Euro rivals taking advantage of La Liga's decline

Kylian Mbappe.
Kylian Mbappe.PHOTO: EPA-EFE

MADRID • "Sign him up Florentino," Real Madrid fans wrote on Twitter before coach Zinedine Zidane was asked if he sent a message to the club's president Florentino Perez last week.

Kylian Mbappe had just destroyed La Liga rivals Barcelona at the Nou Camp and 24 hours later, Erling Haaland did the same against Sevilla.

By the time Real Sociedad trailed 4-0 on Thursday to Manchester United, the feeling in Spain became clear: La Liga was in freefall. Real Madrid face Atalanta today, hoping to avoid a third year without Champions League glory after a hat-trick of titles.

If there is a need for perspective - that the speed of the fall is in part due to the heights previously reached - Spain's dominance in Europe has also been receding for some time. It perhaps began when Barca lost to Roma in 2018, continued with the departures of Neymar and Cristiano Ronaldo, before becoming entrenched, as financial impotence prevented a revival.

Certainly for Barca and Real, hesitation in refreshing their squads has been punished to the full, the coronavirus pandemic curbing spending when they arguably needed to spend most.

Real's big-money youngsters like Vinicius Jr and Rodrygo have yet to blossom and Barca have watched a historic era grow old, leave or retire. Atletico Madrid are rebuilding after their own exodus while Valencia are in a mess.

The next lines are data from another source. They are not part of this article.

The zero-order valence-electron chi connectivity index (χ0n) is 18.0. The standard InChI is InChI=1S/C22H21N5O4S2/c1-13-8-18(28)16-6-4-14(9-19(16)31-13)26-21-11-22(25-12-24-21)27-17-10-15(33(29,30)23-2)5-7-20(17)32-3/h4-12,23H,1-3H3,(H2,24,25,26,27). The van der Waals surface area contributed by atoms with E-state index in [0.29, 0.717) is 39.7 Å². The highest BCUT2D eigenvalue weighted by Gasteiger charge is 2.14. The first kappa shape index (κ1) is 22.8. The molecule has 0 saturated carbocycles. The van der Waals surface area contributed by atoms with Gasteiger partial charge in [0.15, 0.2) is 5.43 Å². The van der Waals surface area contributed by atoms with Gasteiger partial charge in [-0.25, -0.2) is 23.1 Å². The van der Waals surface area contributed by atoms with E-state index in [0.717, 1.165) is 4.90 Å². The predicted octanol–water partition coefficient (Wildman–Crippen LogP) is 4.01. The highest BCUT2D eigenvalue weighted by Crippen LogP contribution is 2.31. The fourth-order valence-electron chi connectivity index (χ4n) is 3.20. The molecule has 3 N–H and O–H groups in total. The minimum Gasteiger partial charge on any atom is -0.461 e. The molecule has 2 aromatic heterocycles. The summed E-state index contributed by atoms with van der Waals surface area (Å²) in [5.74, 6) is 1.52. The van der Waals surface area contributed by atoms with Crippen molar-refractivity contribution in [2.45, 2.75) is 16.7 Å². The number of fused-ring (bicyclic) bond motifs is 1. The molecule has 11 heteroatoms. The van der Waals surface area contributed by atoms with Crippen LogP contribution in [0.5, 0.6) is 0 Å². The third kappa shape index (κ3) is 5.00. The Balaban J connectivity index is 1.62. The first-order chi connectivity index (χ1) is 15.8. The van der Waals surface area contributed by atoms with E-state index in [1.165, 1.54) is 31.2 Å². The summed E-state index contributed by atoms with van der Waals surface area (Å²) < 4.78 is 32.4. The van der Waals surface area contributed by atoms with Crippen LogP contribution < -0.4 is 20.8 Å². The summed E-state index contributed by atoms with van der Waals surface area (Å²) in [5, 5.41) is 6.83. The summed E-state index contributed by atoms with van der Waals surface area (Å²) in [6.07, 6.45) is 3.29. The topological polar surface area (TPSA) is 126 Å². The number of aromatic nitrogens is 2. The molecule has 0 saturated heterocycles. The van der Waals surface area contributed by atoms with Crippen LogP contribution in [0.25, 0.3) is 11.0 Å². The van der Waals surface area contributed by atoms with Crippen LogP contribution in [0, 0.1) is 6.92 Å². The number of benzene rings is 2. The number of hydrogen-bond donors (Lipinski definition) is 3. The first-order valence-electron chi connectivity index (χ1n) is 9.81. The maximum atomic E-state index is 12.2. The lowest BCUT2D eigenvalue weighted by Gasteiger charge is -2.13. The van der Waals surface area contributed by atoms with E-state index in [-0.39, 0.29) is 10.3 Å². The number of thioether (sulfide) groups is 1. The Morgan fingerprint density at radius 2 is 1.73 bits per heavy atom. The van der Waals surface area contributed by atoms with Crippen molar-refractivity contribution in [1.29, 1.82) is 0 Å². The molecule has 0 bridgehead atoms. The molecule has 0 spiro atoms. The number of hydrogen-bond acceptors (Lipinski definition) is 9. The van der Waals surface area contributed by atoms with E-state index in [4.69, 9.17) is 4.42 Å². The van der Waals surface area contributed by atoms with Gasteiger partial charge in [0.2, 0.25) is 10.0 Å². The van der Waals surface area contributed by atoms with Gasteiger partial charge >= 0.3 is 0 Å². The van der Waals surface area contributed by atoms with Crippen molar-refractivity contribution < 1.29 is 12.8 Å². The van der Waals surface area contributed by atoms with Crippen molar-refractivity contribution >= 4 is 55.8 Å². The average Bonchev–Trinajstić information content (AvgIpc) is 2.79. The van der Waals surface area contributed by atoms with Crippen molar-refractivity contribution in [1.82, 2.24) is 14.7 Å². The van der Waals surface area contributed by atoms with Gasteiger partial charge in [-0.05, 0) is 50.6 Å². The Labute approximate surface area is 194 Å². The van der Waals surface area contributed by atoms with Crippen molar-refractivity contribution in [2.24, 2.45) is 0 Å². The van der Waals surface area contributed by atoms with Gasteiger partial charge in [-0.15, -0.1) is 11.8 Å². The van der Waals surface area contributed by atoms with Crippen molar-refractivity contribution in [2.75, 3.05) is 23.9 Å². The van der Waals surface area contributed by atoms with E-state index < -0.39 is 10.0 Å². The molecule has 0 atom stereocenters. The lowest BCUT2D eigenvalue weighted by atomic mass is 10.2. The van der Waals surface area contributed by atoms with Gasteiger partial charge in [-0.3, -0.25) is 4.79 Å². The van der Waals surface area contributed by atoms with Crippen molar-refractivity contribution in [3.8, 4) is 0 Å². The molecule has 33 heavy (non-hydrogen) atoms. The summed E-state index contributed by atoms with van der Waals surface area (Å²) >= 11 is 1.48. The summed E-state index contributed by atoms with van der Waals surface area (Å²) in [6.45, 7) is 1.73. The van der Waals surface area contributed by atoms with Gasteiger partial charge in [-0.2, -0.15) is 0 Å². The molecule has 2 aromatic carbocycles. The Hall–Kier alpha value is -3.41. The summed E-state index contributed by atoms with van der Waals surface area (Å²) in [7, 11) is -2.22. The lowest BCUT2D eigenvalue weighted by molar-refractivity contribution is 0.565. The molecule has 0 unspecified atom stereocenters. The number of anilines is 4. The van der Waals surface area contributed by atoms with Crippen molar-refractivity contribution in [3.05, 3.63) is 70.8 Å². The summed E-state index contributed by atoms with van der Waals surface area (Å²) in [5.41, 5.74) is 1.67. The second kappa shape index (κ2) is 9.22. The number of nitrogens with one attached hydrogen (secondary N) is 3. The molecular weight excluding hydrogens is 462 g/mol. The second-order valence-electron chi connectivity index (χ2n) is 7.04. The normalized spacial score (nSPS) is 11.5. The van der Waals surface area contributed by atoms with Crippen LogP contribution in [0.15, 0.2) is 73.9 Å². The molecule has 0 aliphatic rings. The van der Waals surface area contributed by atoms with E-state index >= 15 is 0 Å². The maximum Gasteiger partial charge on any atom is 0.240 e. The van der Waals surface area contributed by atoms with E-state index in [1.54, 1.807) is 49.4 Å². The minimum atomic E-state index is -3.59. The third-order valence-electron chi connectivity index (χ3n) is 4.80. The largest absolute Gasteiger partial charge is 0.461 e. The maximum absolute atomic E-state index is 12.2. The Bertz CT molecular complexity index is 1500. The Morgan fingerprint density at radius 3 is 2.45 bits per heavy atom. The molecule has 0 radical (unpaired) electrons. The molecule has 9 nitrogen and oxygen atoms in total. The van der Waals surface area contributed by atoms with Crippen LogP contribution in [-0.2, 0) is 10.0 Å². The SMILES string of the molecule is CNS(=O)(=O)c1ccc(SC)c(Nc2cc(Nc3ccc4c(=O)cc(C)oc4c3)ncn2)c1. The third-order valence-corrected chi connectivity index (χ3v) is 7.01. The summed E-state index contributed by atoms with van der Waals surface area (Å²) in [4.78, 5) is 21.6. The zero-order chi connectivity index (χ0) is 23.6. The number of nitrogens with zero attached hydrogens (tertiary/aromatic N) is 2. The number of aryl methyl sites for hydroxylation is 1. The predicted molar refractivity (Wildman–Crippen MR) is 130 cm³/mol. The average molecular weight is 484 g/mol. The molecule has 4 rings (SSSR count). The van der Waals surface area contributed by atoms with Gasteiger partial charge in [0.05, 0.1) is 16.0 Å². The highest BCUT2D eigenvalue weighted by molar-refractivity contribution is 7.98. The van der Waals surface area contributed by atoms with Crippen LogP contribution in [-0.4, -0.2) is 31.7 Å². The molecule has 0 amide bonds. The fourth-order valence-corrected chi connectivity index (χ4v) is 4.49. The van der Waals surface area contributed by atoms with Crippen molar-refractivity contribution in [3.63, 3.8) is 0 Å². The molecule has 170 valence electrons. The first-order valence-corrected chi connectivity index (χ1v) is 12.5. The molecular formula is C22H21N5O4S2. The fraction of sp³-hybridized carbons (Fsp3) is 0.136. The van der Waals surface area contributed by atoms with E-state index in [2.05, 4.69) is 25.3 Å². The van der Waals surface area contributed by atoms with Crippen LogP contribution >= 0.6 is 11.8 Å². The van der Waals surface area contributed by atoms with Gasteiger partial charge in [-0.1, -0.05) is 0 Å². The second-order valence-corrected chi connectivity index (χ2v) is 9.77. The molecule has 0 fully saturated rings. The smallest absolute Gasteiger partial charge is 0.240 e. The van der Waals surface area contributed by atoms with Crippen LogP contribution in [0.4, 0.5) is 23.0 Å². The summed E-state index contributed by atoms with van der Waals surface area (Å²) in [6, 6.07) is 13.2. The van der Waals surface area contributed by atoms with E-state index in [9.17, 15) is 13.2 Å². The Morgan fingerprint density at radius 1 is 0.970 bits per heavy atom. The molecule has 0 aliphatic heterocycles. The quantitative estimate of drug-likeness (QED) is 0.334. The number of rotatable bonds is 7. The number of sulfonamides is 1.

For most of this century, it was a question of when, not if, a generational talent moves to Spain but there are no guarantees.

Mbappe has long been linked with Zidane but, as Lionel Messi has shown, the best players define themselves by Champions League victories and who could say confidently Paris Saint-Germain and Manchester City will not own more of those over the coming years than Barca and Real?

Pep Guardiola and Jose Mourinho fronted La Liga's peak at the end of the last decade, but the most charismatic, modern coaches - Jurgen Klopp, Mauricio Pochettino, Thomas Tuchel, Julian Nagelsmann - have plied their trade mostly outside of Spain.

They have driven the shift towards a more physical, vertical, high-pressing style, that seems to have left Spanish teams behind and even Koeman has admitted that Barca lack physicality.

Beneath it all lies a financial reality, that Spain's clubs are no longer among the most generous payers of transfer fees or wages.

Despite La Liga's attempts to internationalise, foreign investors have still flocked to England, lured by the most lucrative TV contracts and biggest global audiences.

Even if economic revival from the pandemic is swift and Mbappe and Haaland end up moving to Spain, it will take more than the pair for La Liga to regain its lofty position.



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A version of this article appeared in the print edition of The Straits Times on February 24, 2021, with the headline 'Euro rivals taking advantage of La Liga's decline'. Subscribe